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Posts Tagged ‘bedsharing

Bedsharing isn't always pretty

Bedsharing proponents generally fall into one of two camps. The first kind is the “attachment parenting” type of parent that strongly believes that it is in the best interest of the baby to share a sleep space with the parents from birth. These parents will sometimes have a “family bed” where everyone in the family shares the same sleep space. Bonding and the emotional well-being of the baby is often sited as a primary goal for this group.

The second and most common group is the parents that have a crib or bassinet for their baby and plan for precious child to sleep the night through in his or her crib.  Unfortunately, no one informed junior of that plan.  After a night of singing, walking, rocking their darling, wide-eyed, screaming baby – these exhausted, anxious parents bring baby into bed with them because they can’t keep their eyes open one more moment and they have to get to work the next morning.  So in complete desperation they bring baby into bed with them in the frantic hope that they will get just 5 minutes of good sleep before the alarm goes off. This type of bedsharing parent is often referred to as the “Chaotic bedsharer”.

There is a raging debate amongst parents and professionals.  Advocates of bedsharing believe that it is:

  • Natural
  • Historical (It’s been done since the beginning of time.)
  • Facilitates breastfeeding
  • Helps with Bonding
  • Assists baby with healthy emotional development
  • Increases both parental and infant sleep time

Opponents of bedsharing believe that it is dangerous for the infant less than one year of age because it can increase the risk of Sudden Infant Death Syndrome (SIDS), accidental suffocation by overlay or by entrapment.

Whatever your belief, I think that we can all agree that neither parent is “evil” because they choose to bedshare.  But, the photo tells a truer picture of a night spent with a baby.  So, regardless of your parenting style, be prepared for a foot in your nose and another foot in your kidneys!  I wish all you parents a pleasant – “Good Night.”

Many thanks to bellyitchblog.com for this great photo!

As a parent, do you feel like you just can’t get it right?  You just can’t keep up with all the changes in child rearing practices?  The American Academy of Pediatrics (AAP) actually makes a practice of reviewing the safe sleep guidelines every 5  years or so so that their recommendations can keep up with the latest trends and products.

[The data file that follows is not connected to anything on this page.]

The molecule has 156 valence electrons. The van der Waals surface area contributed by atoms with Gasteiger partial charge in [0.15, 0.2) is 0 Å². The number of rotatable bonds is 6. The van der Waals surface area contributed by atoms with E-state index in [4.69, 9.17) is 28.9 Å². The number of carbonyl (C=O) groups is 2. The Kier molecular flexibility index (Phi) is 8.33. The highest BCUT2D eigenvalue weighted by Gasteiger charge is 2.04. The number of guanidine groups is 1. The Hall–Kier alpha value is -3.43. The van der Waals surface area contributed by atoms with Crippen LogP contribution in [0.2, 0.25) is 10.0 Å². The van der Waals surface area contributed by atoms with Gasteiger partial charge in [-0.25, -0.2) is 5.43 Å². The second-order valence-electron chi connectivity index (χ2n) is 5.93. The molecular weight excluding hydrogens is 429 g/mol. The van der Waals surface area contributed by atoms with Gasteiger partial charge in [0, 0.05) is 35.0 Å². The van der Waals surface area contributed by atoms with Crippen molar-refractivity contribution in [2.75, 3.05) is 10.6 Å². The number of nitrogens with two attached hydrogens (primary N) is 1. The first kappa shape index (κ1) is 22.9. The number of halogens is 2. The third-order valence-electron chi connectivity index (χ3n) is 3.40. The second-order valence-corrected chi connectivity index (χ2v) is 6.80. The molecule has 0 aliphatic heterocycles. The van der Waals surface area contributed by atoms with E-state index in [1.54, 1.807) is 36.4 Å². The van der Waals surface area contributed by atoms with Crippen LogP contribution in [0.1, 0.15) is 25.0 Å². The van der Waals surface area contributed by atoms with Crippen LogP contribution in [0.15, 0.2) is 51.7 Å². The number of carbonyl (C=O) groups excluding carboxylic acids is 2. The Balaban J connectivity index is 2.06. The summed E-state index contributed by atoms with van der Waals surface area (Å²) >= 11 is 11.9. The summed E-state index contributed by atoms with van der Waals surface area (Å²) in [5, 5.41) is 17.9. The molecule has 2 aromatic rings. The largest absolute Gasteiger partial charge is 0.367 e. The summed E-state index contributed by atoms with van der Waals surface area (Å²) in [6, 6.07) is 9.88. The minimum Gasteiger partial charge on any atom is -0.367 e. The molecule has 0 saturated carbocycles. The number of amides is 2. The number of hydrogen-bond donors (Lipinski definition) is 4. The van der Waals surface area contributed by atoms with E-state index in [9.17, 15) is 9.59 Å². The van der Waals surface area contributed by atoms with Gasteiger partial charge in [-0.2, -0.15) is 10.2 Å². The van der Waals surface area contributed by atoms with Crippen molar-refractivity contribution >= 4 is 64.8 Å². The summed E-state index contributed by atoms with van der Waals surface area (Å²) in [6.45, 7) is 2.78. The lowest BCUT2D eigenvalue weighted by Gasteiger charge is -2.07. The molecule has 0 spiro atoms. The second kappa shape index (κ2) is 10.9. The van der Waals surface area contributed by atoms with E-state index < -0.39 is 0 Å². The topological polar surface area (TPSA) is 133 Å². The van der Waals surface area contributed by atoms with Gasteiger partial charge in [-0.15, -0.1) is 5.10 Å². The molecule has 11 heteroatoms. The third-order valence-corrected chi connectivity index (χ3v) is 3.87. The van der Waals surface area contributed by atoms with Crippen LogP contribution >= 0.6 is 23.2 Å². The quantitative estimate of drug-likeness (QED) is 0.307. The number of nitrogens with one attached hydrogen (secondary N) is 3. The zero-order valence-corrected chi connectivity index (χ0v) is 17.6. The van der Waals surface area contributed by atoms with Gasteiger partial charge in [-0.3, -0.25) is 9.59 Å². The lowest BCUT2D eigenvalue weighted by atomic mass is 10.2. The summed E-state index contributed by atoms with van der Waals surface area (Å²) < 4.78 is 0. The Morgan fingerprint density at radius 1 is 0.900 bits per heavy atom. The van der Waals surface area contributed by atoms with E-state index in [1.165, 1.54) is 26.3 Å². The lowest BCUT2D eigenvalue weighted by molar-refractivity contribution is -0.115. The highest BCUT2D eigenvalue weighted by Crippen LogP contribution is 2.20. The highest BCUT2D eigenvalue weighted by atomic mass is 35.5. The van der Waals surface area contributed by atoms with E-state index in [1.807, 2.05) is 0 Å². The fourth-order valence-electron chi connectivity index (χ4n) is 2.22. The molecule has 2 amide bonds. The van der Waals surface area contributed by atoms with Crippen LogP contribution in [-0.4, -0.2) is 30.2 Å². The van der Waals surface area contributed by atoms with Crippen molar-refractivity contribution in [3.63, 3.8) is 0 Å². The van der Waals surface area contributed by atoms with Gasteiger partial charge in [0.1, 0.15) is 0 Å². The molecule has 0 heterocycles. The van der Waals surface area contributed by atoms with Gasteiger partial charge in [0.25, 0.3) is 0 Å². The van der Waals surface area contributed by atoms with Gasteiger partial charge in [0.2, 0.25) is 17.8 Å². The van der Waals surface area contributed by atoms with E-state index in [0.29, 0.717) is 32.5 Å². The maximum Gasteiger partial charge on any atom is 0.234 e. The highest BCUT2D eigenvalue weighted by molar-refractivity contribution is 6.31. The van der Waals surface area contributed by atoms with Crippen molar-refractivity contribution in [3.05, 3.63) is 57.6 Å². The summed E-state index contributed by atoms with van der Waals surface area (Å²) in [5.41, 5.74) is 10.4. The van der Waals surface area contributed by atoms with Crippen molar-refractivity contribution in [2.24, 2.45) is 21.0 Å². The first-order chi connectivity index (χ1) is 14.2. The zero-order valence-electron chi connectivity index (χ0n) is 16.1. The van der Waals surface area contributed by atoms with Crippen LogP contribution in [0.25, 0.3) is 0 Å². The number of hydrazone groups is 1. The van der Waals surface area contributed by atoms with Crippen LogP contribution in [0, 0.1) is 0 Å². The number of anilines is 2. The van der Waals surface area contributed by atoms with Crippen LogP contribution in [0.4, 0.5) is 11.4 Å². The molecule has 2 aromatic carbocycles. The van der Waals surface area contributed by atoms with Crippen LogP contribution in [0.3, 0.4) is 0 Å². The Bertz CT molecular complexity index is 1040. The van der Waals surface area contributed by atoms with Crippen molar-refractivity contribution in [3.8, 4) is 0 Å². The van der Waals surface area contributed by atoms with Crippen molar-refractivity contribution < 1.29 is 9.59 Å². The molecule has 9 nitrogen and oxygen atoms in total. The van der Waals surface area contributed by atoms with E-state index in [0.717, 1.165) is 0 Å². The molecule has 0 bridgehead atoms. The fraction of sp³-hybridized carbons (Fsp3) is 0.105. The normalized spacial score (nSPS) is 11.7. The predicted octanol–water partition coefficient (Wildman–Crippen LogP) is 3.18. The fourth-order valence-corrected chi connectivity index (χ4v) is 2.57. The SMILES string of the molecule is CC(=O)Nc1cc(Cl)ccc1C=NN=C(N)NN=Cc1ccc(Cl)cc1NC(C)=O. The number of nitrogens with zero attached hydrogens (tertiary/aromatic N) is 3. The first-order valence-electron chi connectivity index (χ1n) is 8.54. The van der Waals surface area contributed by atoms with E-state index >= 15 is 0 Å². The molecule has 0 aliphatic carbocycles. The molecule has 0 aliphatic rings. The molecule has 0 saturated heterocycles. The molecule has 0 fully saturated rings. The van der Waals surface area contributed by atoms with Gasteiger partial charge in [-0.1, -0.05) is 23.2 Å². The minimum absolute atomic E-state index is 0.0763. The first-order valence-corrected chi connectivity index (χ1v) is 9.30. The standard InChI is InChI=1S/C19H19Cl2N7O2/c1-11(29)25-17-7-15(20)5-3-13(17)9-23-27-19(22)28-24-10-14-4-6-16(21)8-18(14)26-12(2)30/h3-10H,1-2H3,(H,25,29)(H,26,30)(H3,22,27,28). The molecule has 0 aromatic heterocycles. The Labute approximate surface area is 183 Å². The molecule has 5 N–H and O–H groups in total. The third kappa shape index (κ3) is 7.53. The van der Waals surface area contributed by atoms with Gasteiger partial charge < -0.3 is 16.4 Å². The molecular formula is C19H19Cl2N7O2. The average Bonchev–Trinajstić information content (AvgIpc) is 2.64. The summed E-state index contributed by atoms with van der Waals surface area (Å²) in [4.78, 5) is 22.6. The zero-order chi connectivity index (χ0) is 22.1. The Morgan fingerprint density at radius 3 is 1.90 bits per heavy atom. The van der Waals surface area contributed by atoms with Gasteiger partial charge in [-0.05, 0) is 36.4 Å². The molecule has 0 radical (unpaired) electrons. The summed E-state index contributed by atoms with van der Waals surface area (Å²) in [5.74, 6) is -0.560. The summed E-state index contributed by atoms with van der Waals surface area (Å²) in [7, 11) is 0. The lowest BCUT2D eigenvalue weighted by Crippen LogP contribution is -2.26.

Since the AAP recommended all babies should be placed on their backs to sleep in 1992, deaths from Sudden Infant Death Syndrome have declined dramatically. But sleep-related deaths from other causes, including suffocation, entrapment and asphyxia, have increased. In an updated policy statement, the AAP is expanding its guidelines on safe sleep for babies, with additional information for parents on creating a safe environment for their babies to sleep. Rachel Moon, MD, FAAP explains how parents can help their babies sleep safely in a video.

The current recommendations:

  • Always place your baby on his or her back for every sleep time.
  • Always use a firm sleep surface. Car seats and other sitting devices are not recommended for routine sleep.
  • The baby should sleep in the same room as the parents, but not in the same bed (room-sharing without bed-sharing).
  • Keep soft objects or loose bedding out of the crib. This includes pillows, blankets, and bumper pads.
  • Wedges and positioners should not be used.
  • Pregnant woman should receive regular prenatal care.
  • Don’t smoke during pregnancy or after birth.
  • Breastfeeding is recommended.
  • Offer a pacifier at nap time and bedtime.
  • Avoid covering the infant’s head or overheating.
  • Do not use home monitors or commercial devices marketed to reduce the risk of SIDS.
  • Infants should receive all recommended vaccinations.
  • Supervised, awake tummy time is recommended daily to facilitate development and minimize the occurrence of positional plagiocephaly (flat heads).
The best thing about these guidelines is that they continue to be easy for parents and caregivers to do.  These guidelines can actually decrease the amount of money that you might spend by reducing the number of products in the baby’s crib.  Remember, that you need to share these guidelines with anyone who cares for your baby.

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